Another example is the slogan “Never Again” which has come to be associated with cliques of “activists” who remain fixated on sustaining a climate of fear for anything to do with “Martial Law”. They are quick to imagine what the Philippines should never again be. But asked what they envision the Philippines can be, and you will likely get no more than the sound of heads being scratched. It is an epic failure of imagination at a national scale.

Ultimately, it seems to come down to how Filipinos are raised and educated. Indeed, one of the creepier things that recently came to light was how Filipino school books have been peppered with the partisan propaganda of parties that happen to be in power at the time of print. Because Filipinos are taught what to think and not how to think, they go through life with minds tragically framed by a small square outside of which they are conditioned to fear to tread.

14 Replies to “Is it possible for Filipinos to improve the quality of their thinking?”

  1. Question: Is it possible for Filipinos to improve the quality of their thinking?

    Answer: both yes & no. No, it is impossible for us to improve our quality of our thinking is because of these 8 bad habits.

    And finally, yes we could do that if we could avoid these 8 bad habits that I mentioned it above & how we could do that? Simple, by education and creating a strict laws that could discipline the Filipinos and become a modern & civilized people just like in Singapore.

  2. Filipinos cannot “think out of the box”…they box their mindsets, and remain in their idiotic thinking, taught by their idiotic leaders.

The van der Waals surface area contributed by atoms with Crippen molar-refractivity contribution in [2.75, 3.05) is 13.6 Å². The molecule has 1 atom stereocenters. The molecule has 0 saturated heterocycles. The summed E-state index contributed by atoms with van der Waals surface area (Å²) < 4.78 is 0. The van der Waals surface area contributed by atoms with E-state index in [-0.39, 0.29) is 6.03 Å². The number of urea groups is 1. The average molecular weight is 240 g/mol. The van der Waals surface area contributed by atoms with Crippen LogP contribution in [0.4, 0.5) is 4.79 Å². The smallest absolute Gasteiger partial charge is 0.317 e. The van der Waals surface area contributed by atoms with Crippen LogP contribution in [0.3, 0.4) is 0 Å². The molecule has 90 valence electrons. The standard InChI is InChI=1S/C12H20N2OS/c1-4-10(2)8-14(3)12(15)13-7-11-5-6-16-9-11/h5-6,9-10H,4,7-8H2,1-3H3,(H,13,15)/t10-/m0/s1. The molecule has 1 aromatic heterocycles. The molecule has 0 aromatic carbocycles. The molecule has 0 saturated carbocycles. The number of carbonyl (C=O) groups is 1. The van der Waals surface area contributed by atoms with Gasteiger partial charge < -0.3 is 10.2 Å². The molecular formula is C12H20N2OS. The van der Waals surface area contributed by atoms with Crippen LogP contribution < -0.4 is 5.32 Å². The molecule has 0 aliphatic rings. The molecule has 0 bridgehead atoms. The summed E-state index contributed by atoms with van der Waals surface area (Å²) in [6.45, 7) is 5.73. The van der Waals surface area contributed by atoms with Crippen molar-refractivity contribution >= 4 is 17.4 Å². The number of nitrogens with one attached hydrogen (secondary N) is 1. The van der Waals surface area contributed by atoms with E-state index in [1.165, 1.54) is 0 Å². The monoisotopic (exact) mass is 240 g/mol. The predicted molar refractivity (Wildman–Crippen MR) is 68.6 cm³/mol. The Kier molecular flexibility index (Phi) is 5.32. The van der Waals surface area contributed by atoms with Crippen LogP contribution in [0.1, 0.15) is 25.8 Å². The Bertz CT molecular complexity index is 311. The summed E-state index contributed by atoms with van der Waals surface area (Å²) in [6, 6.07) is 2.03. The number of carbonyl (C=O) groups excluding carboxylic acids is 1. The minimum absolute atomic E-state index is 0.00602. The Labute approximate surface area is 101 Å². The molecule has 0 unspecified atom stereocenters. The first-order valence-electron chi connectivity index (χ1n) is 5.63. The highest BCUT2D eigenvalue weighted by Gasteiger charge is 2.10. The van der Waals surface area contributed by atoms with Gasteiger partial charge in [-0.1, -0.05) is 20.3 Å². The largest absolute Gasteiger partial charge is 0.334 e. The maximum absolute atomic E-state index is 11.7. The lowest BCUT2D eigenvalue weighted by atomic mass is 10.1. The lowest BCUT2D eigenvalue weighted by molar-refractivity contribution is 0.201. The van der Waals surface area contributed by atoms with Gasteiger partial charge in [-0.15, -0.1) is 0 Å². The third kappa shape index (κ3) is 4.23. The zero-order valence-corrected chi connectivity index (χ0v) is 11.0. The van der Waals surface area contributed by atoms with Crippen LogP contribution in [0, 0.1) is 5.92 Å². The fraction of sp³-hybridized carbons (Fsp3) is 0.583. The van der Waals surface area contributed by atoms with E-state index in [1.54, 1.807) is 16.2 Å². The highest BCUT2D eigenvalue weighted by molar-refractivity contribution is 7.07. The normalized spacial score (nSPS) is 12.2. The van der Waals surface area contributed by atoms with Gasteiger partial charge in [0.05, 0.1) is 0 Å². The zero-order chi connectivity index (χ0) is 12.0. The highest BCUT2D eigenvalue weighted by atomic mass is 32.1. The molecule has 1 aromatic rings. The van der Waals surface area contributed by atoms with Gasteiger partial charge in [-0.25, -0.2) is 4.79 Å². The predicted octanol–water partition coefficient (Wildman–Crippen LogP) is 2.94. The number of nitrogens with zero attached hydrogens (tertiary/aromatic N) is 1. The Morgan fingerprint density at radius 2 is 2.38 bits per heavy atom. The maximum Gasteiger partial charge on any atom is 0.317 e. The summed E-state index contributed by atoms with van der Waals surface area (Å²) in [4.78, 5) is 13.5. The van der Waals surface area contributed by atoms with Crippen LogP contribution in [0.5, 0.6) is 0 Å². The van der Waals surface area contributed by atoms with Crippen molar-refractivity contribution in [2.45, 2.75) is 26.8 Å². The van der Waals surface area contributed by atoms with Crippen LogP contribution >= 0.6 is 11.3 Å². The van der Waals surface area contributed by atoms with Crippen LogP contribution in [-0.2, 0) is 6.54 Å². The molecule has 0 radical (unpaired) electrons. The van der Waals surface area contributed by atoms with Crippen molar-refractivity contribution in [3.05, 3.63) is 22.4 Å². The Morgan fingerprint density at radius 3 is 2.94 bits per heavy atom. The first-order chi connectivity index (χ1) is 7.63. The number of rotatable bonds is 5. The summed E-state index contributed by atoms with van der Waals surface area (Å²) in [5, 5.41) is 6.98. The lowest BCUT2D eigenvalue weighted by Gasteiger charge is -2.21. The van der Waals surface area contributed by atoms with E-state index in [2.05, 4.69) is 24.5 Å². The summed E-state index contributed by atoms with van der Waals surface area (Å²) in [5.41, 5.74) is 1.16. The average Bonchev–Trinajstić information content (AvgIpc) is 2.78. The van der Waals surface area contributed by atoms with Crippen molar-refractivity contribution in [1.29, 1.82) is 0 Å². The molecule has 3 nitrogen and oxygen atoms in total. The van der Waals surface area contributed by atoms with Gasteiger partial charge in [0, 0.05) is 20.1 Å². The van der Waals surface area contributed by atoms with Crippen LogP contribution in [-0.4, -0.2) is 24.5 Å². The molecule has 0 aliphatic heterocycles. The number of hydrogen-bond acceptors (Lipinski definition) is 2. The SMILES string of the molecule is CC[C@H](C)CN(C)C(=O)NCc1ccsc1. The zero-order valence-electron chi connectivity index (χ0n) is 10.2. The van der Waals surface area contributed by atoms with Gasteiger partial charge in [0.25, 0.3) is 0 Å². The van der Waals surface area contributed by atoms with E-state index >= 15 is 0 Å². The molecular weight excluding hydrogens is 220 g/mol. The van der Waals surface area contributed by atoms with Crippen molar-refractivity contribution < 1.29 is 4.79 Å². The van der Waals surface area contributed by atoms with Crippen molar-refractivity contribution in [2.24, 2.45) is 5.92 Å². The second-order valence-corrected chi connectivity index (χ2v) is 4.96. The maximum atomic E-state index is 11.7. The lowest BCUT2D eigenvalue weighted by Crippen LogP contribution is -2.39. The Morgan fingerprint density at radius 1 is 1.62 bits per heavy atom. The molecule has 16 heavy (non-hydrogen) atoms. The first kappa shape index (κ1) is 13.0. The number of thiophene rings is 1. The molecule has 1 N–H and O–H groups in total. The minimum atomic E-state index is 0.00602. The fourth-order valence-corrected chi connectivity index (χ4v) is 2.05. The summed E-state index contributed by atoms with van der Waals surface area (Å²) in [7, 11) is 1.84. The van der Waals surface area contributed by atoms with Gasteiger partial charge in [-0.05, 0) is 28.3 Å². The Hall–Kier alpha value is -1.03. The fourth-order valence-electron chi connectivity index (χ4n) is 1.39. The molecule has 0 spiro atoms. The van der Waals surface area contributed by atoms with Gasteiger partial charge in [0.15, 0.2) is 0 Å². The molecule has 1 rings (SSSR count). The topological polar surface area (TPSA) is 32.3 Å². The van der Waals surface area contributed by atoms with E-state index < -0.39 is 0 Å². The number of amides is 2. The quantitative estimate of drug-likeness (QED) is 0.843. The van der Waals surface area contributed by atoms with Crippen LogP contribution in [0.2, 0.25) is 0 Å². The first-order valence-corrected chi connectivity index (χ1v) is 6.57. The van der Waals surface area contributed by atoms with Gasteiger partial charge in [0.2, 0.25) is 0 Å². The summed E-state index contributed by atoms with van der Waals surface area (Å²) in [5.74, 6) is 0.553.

Martial Law fears; “Never Again” slogans; and other political tools, the Aquino Cojuangco political axis used to imprison the minds of people.

    I believe, that , we cannot still get out from the ” religious mindsets”, the Spanish Colonizers, had inculcated in our minds…the idiocy of this mindset is: the Roman Catholic Church, and other Churches have taken over the roles of Spanish Colonizer Friars, who had controlled our minds…

    Filipinos still look at these religious leaders, as their sources of truth ; their words ans teachings are “Holy”…

    Unfortunately, some self serving politicians, know the “imprisoned mindsets” of Filipinos. So, they used religions, as a tool, to be elected in office. Ever heard of the Block Voting of the Iglesia Ni Kristo religion , as decided by their Supreme Bishop ? If they go against the decision…they will be “tiwalag”…and will spend their eternity in Hell !

    What an idiotic thinking. It is the same thinking, as the Islamic Radical Suicide Bomber…with 72 virgins reward in Paradise !

    I now believe that the Planet Earth, is the Mental Institution Planet of the Universe …

  3. All humans can change (although I suppose not necessarily IMPROVE) their thinking. To suggest that Filipinos can’t change is to imply that they’re not human. I refuse to accept this, as do most right-thinking people.

    Filipinos are criticized and ridiculed by outsiders because they’re being held up to a common standard for human behavior. The Filipino has a thousand different excuses for holding himself to some lower standard, but in doing so he implicitly lowers his status to something less than human: he disrespects himself, while the rest of the world, in fact, is simply recognizing him as an equal member of the human race, with the same inherent potential but CHOOSING not to be anything more than he is.

    Obviously, then, the answer is yes, the Filipino can change his thinking. But as I’ve said before, I don’t think he can change it himself. The name Lee Kuan Yew gets mentioned a lot on this blog. But LKY was ethnically Chinese, and culturally British. He was raised and educated from an early age with the upper-class English, and adopted those values. Cultural cross-pollination is the key to most development: it’s a common feature of every success story. If the Filipino can put aside his pride, stop pretending he knows everything, and import some wisdom from abroad, his children might be able to change their thinking. As long as those children are listening to Filipino teachers filling their heads with nonsense, they won’t.